COLORADO — A bill that would reclassify newspaper theft in Colorado has passed the state’s House of Representatives and is waiting now for consideration in the Senate.
The bill comes as a compromise after a recommendation by the Commission on Criminal and Juvenile Justice last year to eliminate the state’s newspaper theft law. Currently, taking more than five free newspapers with the intention of keeping people from reading the paper is considered newspaper theft.
Taking free newspapers could not truly be labeled as theft, the commission argued, because there is no monetary value assigned to the paper.
Hearing word of this recommendation, members of the Colorado Press Association quickly raised their concerns.
“The obvious reason is when you steal something that doesn’t belong to you or depriving people from what they are entitled to have, it is criminal,” said Samantha Johnston, executive director of the Colorado Press Association. “And taking that section out of the law would in fact make it legal. And we took issue with that.”
State Rep. Claire Levy (D-Boulder) sponsored a new bill that will serve as a compromise between the Commission and the Colorado Press Association.
Though Rep. Levy was originally behind the Commission’s notion to completely do away with newspaper theft, she said her stance changed once she did more research about the occurrences.
“I couldn’t imagine that people would do that regularly, but I found out that’s not the case,” Rep. Levy said. “Newspaper theft was more prevalent than we were aware of.”
Nationally, there have been 524,525 copies of student newspapers reported stolen since 2000, according to records compiled by the Student Press Law Center. Johnston says those numbers would be a lot higher if it weren’t for statutes like Colorado’s.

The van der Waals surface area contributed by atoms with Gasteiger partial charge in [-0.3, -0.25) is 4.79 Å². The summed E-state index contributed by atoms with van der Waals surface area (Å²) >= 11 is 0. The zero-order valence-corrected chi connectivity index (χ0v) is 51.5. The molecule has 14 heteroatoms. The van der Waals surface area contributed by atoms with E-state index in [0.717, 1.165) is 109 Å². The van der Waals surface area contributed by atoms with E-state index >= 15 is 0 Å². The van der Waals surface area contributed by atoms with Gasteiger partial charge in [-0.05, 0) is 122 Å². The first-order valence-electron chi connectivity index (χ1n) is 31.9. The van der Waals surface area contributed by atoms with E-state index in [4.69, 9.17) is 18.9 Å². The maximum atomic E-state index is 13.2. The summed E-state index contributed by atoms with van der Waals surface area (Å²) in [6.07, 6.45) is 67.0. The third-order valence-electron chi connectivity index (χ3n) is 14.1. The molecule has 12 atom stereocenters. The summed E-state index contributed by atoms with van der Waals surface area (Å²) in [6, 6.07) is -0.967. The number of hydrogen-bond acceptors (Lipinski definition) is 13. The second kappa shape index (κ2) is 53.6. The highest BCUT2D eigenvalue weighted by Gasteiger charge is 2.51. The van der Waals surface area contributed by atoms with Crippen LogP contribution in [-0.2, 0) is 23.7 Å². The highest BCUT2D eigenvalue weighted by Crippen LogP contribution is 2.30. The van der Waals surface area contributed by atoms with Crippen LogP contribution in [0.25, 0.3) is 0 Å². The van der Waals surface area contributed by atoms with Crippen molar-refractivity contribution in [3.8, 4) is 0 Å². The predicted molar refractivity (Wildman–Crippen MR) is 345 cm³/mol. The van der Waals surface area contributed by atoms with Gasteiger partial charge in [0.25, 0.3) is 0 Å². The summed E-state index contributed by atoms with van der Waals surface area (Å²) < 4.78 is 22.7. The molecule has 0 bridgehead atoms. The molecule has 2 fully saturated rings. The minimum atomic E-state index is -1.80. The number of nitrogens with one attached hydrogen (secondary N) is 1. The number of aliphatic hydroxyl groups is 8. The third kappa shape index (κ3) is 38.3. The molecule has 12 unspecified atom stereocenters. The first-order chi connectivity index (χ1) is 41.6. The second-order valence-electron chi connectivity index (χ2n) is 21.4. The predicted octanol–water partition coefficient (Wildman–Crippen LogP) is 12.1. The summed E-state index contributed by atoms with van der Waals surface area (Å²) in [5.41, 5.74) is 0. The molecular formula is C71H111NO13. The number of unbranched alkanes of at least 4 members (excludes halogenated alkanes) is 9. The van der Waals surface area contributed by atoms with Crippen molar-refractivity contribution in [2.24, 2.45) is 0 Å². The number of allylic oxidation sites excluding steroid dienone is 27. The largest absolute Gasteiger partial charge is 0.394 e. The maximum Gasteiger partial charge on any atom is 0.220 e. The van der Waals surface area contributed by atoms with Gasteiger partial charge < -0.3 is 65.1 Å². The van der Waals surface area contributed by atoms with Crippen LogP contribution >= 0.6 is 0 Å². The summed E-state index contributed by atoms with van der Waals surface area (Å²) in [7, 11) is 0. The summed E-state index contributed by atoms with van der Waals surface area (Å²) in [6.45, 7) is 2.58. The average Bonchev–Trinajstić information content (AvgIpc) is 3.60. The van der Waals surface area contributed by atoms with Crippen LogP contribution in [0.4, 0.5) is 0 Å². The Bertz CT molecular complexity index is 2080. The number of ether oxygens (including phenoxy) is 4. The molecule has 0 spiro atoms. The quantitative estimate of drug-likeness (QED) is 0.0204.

“While it may not get used a lot, this is a deterrent for sure,” Johnston said. “A lot of newspapers take action because they have a statute to stand behind.”
The compromise legislation would change the name of the theft statute and move newspaper thefts to the unclassified misdemeanors section. The consequence for taking newspapers will be fines varying from $1000 to $5000 given the quantity of papers taken, the same as the current penalty.
Levy said that she is proud of the bill, which passed in the House on Feb. 4, and thinks that the two sides came together to create “a good solution.”
Johnston says that the Colorado Press Association appreciates Levy’s efforts but believes much of the conflict could have been avoided if newspaper editors were part of the commission’s original discussions last year.
“In the end it accomplishes the same result,” Johnston said. “We didn’t see any need to go through this process in the first place. We think it became an issue over nothing at all. We don’t really care what the title as long as the act is still criminal.”
By Christina Downs, SPLC staff writer. Contact Downs by email or at (703) 807-1904 ext. 126.
© 2013 Student Press Law Center